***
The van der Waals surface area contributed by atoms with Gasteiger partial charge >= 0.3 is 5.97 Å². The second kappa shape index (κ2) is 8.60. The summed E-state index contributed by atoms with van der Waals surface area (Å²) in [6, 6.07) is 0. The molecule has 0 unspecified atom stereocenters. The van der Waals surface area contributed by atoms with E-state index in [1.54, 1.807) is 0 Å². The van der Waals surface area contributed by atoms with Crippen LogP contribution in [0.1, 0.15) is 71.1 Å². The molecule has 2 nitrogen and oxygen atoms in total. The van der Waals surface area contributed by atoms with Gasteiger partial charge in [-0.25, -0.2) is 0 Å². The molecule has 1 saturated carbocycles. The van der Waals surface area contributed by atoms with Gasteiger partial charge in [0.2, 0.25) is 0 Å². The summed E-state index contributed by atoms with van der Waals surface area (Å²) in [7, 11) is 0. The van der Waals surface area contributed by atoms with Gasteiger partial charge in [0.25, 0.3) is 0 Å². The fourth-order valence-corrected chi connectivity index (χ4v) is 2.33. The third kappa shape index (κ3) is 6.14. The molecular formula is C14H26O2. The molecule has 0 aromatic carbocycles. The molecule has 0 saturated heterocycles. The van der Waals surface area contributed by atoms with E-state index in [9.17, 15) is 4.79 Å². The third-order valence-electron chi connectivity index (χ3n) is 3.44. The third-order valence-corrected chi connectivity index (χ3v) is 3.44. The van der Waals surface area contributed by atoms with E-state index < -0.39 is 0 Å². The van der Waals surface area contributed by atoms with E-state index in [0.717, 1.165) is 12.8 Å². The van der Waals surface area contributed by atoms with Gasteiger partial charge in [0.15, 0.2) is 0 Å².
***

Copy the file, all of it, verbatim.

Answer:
The van der Waals surface area contributed by atoms with Gasteiger partial charge >= 0.3 is 5.97 Å². The second kappa shape index (κ2) is 8.60. The summed E-state index contributed by atoms with van der Waals surface area (Å²) in [6, 6.07) is 0. The molecule has 0 unspecified atom stereocenters. The van der Waals surface area contributed by atoms with E-state index in [1.54, 1.807) is 0 Å². The van der Waals surface area contributed by atoms with Crippen LogP contribution in [0.1, 0.15) is 71.1 Å². The molecule has 2 nitrogen and oxygen atoms in total. The van der Waals surface area contributed by atoms with Gasteiger partial charge in [-0.25, -0.2) is 0 Å². The molecule has 1 saturated carbocycles. The van der Waals surface area contributed by atoms with Gasteiger partial charge in [0.2, 0.25) is 0 Å². The summed E-state index contributed by atoms with van der Waals surface area (Å²) in [7, 11) is 0. The van der Waals surface area contributed by atoms with Gasteiger partial charge in [0.25, 0.3) is 0 Å². The fourth-order valence-corrected chi connectivity index (χ4v) is 2.33. The third kappa shape index (κ3) is 6.14. The molecular formula is C14H26O2. The molecule has 0 aromatic carbocycles. The molecule has 0 saturated heterocycles. The van der Waals surface area contributed by atoms with E-state index in [9.17, 15) is 4.79 Å². The third-order valence-electron chi connectivity index (χ3n) is 3.44. The third-order valence-corrected chi connectivity index (χ3v) is 3.44. The van der Waals surface area contributed by atoms with E-state index < -0.39 is 0 Å². The van der Waals surface area contributed by atoms with E-state index in [0.717, 1.165) is 12.8 Å². The van der Waals surface area contributed by atoms with Gasteiger partial charge in [0.15, 0.2) is 0 Å².